New bill means British Deaf Sign Language users could migrate to Scotland to access better services

MSPs have unanimously agreed to pass the British Sign Language (Scotland) BillThe British Deaf Association (BDA) is delighted to acknowledge a historic landmark which occurred today, which will work towards improving the daily life of the Scottish Deaf population and could shake up where the Deaf community choose to call home. Today, Thursday 17 September 2015 the British Sign Language (BSL) (Scotland) Bill was passed unanimously by all Parties in the Chamber in the Scottish Parliament, Edinburgh.

BSL users in Scotland from the cradle to the grave will be greatly affected by the BSL (Scotland) Bill. This recognition of their first and preferred language will improve their access, inclusion and sense of belonging in Scotland. In terms of education, the younger generation of the Deaf community will now be entitled to equal opportunities, and therefore be able to cultivate similar beliefs about their future to their hearing peers which is a very important goal for BDA.

The BSL (Scotland) Bill will also positively impact quality of life in relation to health, the elderly, employment, leisure and arts. In terms of health, Deaf people will have better access to medical care, for example, hospital information leaflets will have to be translated into BSL. From a jobs and employment perspective, more Deaf people will be able to access work as BSL, and the use of BSL Interpreters, becomes more visible and more employers learn about relevant support programmes.

The BSL (Scotland) Bill, which was introduced by Mark Griffin MSP on the 29 October 2014, received support from MSPs, Deaf organisations and individuals across Scotland and importantly the Deaf Community. In four weeks, the Presiding Officer (Tricia Marwick MSP) will submit the Bill for Royal Assent and, once granted, it will become an Act of the Scottish Parliament. The Scottish Government and relevant public authorities will then be required to develop a BSL national plan setting out how they will improve access to information in British Sign Language (BSL).

BDA Scotland has been heavily involved with the process from the start when the organisation was invited to respond to the Education and Culture committee panel in the Scottish Parliament in support of the Bill. The organisation is delighted to see this Bill successfully passed in the Scottish Parliament.

“Today is a momentous day for the Scottish Deaf Community. The success of the BSL (Scotland) Bill is a wonderful achievement and we would like to give special thanks to Mark Griffin MSP, Hilary Third of the Scottish Government, the Scottish Parliament’s Education and Culture Committee and everyone involved for their help. It is through this close collaboration and partnership that this momentous day has been made possible,” said Avril Hepner, the BDA’s Community Development Manager in Scotland.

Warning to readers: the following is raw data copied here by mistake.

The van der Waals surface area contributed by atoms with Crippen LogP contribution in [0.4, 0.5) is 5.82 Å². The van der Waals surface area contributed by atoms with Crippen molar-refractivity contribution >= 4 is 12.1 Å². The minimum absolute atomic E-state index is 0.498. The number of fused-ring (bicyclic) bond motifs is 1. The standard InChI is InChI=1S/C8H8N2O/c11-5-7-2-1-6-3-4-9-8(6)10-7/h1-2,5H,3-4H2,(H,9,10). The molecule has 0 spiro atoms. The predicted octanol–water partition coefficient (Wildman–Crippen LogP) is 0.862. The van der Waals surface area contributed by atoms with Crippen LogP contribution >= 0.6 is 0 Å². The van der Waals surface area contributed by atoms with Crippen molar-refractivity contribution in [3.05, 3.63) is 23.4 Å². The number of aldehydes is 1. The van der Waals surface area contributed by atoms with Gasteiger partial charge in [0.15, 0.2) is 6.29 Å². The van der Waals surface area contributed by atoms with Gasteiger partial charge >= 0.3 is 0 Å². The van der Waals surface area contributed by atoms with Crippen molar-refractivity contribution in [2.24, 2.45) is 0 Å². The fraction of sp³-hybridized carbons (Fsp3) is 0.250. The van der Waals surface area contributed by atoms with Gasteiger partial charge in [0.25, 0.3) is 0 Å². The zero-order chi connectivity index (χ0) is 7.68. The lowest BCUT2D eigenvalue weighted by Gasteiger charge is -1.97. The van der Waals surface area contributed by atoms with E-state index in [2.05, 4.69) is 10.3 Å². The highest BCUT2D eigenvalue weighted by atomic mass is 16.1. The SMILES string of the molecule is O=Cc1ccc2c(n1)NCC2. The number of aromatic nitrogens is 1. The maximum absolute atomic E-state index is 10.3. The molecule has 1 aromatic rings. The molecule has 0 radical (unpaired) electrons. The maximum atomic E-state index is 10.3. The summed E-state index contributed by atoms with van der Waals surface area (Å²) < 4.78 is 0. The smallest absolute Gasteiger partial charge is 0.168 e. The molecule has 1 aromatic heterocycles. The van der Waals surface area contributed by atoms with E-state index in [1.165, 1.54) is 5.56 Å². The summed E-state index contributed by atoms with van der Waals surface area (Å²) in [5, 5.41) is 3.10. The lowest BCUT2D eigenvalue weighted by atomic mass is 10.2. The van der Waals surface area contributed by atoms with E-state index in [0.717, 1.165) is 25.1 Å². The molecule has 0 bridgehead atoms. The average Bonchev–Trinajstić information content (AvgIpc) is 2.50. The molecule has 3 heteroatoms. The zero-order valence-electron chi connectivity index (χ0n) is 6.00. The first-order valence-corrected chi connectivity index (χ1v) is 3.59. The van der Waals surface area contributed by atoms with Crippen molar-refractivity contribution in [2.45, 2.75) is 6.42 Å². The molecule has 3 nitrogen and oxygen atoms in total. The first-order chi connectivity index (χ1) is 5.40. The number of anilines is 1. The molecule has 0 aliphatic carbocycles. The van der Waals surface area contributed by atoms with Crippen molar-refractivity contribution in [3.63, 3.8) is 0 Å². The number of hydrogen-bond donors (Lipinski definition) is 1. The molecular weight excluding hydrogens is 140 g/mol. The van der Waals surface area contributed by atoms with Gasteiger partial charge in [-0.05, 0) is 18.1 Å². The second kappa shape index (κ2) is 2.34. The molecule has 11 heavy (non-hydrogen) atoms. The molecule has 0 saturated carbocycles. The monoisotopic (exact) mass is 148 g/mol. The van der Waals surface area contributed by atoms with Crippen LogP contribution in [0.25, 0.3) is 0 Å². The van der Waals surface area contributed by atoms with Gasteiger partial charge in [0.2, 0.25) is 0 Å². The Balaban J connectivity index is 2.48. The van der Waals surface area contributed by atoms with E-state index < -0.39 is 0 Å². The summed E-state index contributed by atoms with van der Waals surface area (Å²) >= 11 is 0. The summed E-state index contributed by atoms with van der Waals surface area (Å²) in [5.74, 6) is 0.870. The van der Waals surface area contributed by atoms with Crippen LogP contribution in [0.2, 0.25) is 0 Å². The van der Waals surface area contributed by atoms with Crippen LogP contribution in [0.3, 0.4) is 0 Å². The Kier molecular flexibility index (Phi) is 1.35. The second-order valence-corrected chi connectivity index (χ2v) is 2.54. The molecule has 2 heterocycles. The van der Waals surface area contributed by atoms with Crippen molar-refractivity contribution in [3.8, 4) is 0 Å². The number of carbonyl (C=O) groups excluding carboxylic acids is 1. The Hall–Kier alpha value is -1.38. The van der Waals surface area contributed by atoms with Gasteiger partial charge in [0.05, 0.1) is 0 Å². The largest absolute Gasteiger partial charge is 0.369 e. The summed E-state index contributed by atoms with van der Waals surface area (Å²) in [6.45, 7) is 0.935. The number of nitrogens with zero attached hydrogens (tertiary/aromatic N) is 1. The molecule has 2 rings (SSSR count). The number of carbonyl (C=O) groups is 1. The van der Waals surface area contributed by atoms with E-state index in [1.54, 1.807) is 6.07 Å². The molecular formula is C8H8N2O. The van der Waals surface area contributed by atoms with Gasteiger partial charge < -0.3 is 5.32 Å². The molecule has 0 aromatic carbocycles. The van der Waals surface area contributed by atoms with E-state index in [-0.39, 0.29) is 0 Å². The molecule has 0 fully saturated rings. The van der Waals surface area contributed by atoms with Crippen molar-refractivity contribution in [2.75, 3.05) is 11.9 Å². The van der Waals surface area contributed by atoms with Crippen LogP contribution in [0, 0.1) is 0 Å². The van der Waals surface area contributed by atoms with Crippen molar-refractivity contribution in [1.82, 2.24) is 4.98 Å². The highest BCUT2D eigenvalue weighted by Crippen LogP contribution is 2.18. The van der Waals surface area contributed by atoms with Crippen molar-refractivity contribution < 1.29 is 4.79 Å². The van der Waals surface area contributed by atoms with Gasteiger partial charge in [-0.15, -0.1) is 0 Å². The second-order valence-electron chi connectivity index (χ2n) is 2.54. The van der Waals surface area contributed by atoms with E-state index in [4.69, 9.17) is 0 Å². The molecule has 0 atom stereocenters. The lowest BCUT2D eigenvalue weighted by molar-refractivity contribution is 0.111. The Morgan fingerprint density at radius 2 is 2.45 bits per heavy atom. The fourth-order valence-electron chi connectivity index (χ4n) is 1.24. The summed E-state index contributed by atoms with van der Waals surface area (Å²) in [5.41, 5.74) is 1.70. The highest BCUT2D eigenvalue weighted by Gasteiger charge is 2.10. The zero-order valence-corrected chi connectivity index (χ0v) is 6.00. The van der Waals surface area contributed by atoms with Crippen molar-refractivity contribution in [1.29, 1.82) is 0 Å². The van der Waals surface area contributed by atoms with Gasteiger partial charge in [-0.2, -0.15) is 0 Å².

“I am proud, as a Scottish person, to see my country leading the way in making the first ever BSL Act in the UK. We look forward to working with the Scottish Government to implement this and hope the rest of the UK follows suit,” Avril continued.

BDA, a registered charity which has been a pioneer and champion of Deaf people since it was founded in 1890, is driven by two main aims: the promotion of British Sign Language (BSL) – which is a language in its own right, separate and distinct from spoken English – and the right to bi-lingual education in the United Kingdom. The organisation’s vision is one of Deaf Equality, Access and Freedom of Choice.

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About British Deaf Association

The British Deaf Association (BDA), a registered charity in England, Wales and Scotland, was founded in 1890. BDA is the only Deaf-led organisation that represents the Deaf community. Its two main aims are the promotion of BSL and the right to bi-lingual education

BDA stands for Deaf Equality, Access and Freedom of Choice and its work is focused on Deaf people being independent and able to make informed decisions. Deaf people can do anything a hearing person can – they just use a different language to do it. The charity champions the rights of Deaf people to use their first language – British Sign Language, which is a language in its own right, separate and distinct from spoken English.

BDA, which has been a pioneer and champion of Deaf people for 125 years, advocates a cultural model of Deafness where language acquisition, not speech, is paramount in determining the child’s character and ability to function in our modern world.  Deaf people have a rich cultural history, passionately embrace their identity and choose to use their first language – BSL.

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BSL video - "Press Release - BSL (Scotland) Bill to become Act" - watch here